Last time I checked, chaos is rarely good for the lives, happiness and fulfillment of individual people.  Chaos usually results in pain, suffering and moves backward rather than forward.

That is the heart of what Satan hopes to do.  Satan wants to undo everything God created that was good.  He targets everything God loves and desires destroy it.  He desires everything to spiral into chaos so he can replace it with his own order.

God in the Adjustment Bureau is the bad guy trying to squash our freedom.  His plans for us takes away the idea self-determination.  In order for us to be fulfilled in this life we must free ourselves from God’s restraints.

While the movie was engaging, what it attempts to teach about God is destructive.  It reveals the thoughts and attitudes many people have toward faith in God and why they resist it.  God is stifling.  God doesn’t really care about me.  I don’t want to be His puppet. 

It also reveals what they must think about those who believe and trust God and His plan.  I readily acknowledge that God has a plan and is moving this universe to His desired goal.  I readily acknowledge that I am not the most important part of the story and it doesn’t revolve around me or even my happiness.  I regularly teach that God is less interested in my happiness than He is my faith. 

1 Peter 1:6b-7—“though now for a little while you may have had to suffer grief in all kinds of trials.  These have come so that your faith—of greater worth than gold, which perishes even though refined by fire—may be proved genuine and may result in praise, glory and honor when Jesus Christ is revealed.”

Faith is His goal in us. And not just a blind faith, but a vibrant, growing and passionate faith that is able to overcome great obstacles through His strength.  The faith He desires is a trusting experience of Him.  We know Him because we have walked with Him, heard His voice and fought with Him through the Valley of the Shadow of Death.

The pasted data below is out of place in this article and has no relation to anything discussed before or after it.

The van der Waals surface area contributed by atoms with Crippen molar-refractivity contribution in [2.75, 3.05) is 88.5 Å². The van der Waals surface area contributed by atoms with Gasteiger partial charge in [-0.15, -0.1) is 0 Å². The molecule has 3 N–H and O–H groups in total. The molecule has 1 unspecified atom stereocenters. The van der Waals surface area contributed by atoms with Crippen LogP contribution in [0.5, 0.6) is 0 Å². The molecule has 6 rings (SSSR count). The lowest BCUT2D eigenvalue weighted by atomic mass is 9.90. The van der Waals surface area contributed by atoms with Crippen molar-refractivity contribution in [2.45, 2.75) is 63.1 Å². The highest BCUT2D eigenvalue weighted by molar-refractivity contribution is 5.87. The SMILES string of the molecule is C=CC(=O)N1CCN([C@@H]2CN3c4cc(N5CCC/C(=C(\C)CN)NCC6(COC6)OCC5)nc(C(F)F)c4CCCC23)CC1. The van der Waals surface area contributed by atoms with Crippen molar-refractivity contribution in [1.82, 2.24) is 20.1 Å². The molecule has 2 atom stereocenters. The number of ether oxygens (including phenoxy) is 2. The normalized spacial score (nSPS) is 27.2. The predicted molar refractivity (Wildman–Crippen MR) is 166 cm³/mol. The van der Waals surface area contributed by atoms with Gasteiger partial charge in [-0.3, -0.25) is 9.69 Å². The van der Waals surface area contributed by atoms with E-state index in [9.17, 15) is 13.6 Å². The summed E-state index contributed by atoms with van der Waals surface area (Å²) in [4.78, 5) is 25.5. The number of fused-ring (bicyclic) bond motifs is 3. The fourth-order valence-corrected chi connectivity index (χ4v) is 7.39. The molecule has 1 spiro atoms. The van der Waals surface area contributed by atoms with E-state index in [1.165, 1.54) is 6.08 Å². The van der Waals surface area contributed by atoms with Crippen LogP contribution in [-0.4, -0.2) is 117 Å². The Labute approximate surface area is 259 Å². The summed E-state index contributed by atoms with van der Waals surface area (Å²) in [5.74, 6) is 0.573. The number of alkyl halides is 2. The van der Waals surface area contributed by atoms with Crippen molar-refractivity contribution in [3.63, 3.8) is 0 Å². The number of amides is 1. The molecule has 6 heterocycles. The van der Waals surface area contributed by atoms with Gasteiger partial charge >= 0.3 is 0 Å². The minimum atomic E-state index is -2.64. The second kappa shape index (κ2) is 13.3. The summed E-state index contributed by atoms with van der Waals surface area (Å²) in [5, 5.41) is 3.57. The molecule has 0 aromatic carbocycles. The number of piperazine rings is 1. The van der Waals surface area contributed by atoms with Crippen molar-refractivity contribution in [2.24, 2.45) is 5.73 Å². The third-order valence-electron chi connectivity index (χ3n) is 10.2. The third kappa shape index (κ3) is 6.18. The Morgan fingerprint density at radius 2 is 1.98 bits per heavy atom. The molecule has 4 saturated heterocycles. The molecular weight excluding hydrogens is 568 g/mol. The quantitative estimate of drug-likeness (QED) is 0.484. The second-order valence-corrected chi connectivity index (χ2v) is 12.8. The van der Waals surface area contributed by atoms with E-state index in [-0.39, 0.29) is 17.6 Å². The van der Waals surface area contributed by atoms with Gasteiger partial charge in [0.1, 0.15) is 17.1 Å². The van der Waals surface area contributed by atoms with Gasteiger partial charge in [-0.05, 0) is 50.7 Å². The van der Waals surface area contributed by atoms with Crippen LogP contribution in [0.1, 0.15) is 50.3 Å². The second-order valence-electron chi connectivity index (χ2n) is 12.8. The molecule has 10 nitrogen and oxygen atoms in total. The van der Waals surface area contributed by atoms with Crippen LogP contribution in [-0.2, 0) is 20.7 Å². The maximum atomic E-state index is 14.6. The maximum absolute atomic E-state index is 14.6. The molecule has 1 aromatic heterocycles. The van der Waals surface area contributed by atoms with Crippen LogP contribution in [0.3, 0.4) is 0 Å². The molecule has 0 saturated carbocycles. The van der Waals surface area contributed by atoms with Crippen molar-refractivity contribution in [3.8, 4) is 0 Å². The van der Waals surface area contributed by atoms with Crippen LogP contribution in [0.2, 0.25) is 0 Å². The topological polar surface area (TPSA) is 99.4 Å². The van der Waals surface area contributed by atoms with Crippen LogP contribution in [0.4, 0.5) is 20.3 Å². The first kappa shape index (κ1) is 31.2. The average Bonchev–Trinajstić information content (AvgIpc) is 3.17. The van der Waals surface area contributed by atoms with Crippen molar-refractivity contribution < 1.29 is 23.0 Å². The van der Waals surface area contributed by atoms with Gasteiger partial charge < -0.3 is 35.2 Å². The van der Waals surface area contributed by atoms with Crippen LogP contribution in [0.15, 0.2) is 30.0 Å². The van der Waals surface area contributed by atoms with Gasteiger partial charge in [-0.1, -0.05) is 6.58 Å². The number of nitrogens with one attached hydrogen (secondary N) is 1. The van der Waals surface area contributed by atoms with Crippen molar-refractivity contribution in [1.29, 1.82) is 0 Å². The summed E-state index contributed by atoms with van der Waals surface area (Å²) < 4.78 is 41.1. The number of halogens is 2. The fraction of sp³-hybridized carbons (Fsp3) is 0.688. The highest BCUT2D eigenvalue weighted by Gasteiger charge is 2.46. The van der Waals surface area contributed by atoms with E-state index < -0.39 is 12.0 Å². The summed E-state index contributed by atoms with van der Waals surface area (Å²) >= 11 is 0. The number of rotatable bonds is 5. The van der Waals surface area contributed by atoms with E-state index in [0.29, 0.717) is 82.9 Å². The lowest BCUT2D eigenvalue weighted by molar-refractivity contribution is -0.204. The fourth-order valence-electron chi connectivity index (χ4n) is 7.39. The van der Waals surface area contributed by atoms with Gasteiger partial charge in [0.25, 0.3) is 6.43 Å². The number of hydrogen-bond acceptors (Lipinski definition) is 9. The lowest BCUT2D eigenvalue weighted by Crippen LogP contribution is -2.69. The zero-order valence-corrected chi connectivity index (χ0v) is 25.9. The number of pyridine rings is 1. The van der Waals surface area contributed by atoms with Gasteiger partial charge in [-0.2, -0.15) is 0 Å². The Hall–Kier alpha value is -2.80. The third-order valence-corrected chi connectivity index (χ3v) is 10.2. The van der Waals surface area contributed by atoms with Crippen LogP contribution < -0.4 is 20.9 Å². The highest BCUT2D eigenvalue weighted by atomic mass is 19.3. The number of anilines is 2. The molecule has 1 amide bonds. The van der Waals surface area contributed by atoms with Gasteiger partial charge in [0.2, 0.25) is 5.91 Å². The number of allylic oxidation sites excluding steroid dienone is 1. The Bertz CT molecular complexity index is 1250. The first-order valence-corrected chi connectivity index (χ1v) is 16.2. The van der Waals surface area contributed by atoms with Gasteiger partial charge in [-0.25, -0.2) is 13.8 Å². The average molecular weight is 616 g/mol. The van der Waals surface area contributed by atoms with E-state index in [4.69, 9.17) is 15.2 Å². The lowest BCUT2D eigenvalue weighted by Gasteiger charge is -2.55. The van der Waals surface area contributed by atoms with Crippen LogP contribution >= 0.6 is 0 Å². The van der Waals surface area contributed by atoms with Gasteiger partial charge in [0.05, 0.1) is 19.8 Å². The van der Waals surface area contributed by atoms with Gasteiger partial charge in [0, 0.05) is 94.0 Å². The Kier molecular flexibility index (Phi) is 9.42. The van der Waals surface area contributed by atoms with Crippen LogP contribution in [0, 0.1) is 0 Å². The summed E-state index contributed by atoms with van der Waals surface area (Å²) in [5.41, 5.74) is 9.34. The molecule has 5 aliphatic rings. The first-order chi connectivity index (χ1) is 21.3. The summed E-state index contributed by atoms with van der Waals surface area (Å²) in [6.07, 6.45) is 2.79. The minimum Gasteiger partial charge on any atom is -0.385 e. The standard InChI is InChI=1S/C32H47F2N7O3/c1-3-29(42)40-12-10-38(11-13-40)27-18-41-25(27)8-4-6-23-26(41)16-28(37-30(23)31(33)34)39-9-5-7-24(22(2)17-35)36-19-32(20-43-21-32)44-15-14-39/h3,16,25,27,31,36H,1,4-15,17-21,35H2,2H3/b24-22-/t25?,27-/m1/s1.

The amazing thing about it is that He wants to involve me at all.  He gives me the Privilege of participating in what He is doing.  In fact my participation is important and has eternal impact.  God is telling a great story and He invites us to be a part of it.  He is not distant or far away, but in an on-going relationship with His creation.

A great introduction to this concept is a short book called Epic by John Eldredge.

Adjustment Bureau reveals the skeptic’s fear and concern of a Sovereign God and the desire to get out from under that control.  It attacks the idea that Christians can believe in Freedom working in harmony with Sovereignty.  It’s actually an ongoing discussion within the Christian community regarding issues around Calvinism; Predestination v. Freewill.

So it’s OK to be having these discussions but let’s do so from a position of faith rather than doubt.  In a position of wanting to know Him more, not push Him away.  Also keep in mind that this movie is teaching a mindset and philosophy that will harden people to the truth of what God is doing.

So it is important that we watch these movies with a discerning eye.  It is also helpful to be able to engage their ideas and philosophies, otherwise, the lessons the authors or directors intend will be the only perspective people ever hear, learn and incorporate into their worldview.

We as believers in Jesus can be a part of adjusting the eternal destiny of those who are trapped in darkness when we participate in sharing the truth of the Good News.  We in the church must engage what our culture is trying to say about God because these movies are powerful and influential.  Paul warned us to not be taken captive.

Colossians 2:8—“See to it that no one takes you captive through hollow and deceptive philosophy, which depends on human tradition and the elemental spiritual forces of this world rather than on Christ.
May we be given the wisdom and discernment to see through what the world hopes will blind us.

No comments: